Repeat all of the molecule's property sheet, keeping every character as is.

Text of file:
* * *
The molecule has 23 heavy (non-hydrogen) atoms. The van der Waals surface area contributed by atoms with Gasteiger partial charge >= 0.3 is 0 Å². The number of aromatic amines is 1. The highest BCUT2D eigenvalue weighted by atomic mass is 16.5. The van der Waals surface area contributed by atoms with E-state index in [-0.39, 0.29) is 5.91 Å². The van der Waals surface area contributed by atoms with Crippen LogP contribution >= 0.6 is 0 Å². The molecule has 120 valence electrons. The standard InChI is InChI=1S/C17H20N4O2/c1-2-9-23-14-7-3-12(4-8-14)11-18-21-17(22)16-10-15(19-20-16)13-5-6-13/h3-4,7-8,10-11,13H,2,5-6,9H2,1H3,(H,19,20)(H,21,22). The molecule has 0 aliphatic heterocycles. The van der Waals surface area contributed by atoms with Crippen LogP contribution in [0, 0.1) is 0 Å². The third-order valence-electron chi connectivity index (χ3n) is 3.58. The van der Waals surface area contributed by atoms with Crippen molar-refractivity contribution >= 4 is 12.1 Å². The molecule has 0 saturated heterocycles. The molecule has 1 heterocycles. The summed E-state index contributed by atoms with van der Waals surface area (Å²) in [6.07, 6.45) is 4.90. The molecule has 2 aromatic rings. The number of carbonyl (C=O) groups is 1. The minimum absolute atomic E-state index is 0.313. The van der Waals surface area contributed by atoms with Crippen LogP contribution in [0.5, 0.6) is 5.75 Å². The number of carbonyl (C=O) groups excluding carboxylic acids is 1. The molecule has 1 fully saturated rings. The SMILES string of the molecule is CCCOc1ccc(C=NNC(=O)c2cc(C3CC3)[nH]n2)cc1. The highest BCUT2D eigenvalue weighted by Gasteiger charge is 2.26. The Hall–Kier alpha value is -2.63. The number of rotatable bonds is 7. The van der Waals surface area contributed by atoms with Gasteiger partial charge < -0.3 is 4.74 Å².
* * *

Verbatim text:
The molecule has 23 heavy (non-hydrogen) atoms. The van der Waals surface area contributed by atoms with Gasteiger partial charge >= 0.3 is 0 Å². The number of aromatic amines is 1. The highest BCUT2D eigenvalue weighted by atomic mass is 16.5. The van der Waals surface area contributed by atoms with E-state index in [-0.39, 0.29) is 5.91 Å². The van der Waals surface area contributed by atoms with Crippen LogP contribution >= 0.6 is 0 Å². The molecule has 120 valence electrons. The standard InChI is InChI=1S/C17H20N4O2/c1-2-9-23-14-7-3-12(4-8-14)11-18-21-17(22)16-10-15(19-20-16)13-5-6-13/h3-4,7-8,10-11,13H,2,5-6,9H2,1H3,(H,19,20)(H,21,22). The molecule has 0 aliphatic heterocycles. The van der Waals surface area contributed by atoms with Crippen LogP contribution in [0, 0.1) is 0 Å². The third-order valence-electron chi connectivity index (χ3n) is 3.58. The van der Waals surface area contributed by atoms with Crippen molar-refractivity contribution >= 4 is 12.1 Å². The molecule has 0 saturated heterocycles. The molecule has 1 heterocycles. The summed E-state index contributed by atoms with van der Waals surface area (Å²) in [6.07, 6.45) is 4.90. The molecule has 2 aromatic rings. The number of carbonyl (C=O) groups is 1. The minimum absolute atomic E-state index is 0.313. The van der Waals surface area contributed by atoms with Crippen LogP contribution in [0.5, 0.6) is 5.75 Å². The number of carbonyl (C=O) groups excluding carboxylic acids is 1. The molecule has 1 fully saturated rings. The SMILES string of the molecule is CCCOc1ccc(C=NNC(=O)c2cc(C3CC3)[nH]n2)cc1. The highest BCUT2D eigenvalue weighted by Gasteiger charge is 2.26. The Hall–Kier alpha value is -2.63. The number of rotatable bonds is 7. The van der Waals surface area contributed by atoms with Gasteiger partial charge < -0.3 is 4.74 Å².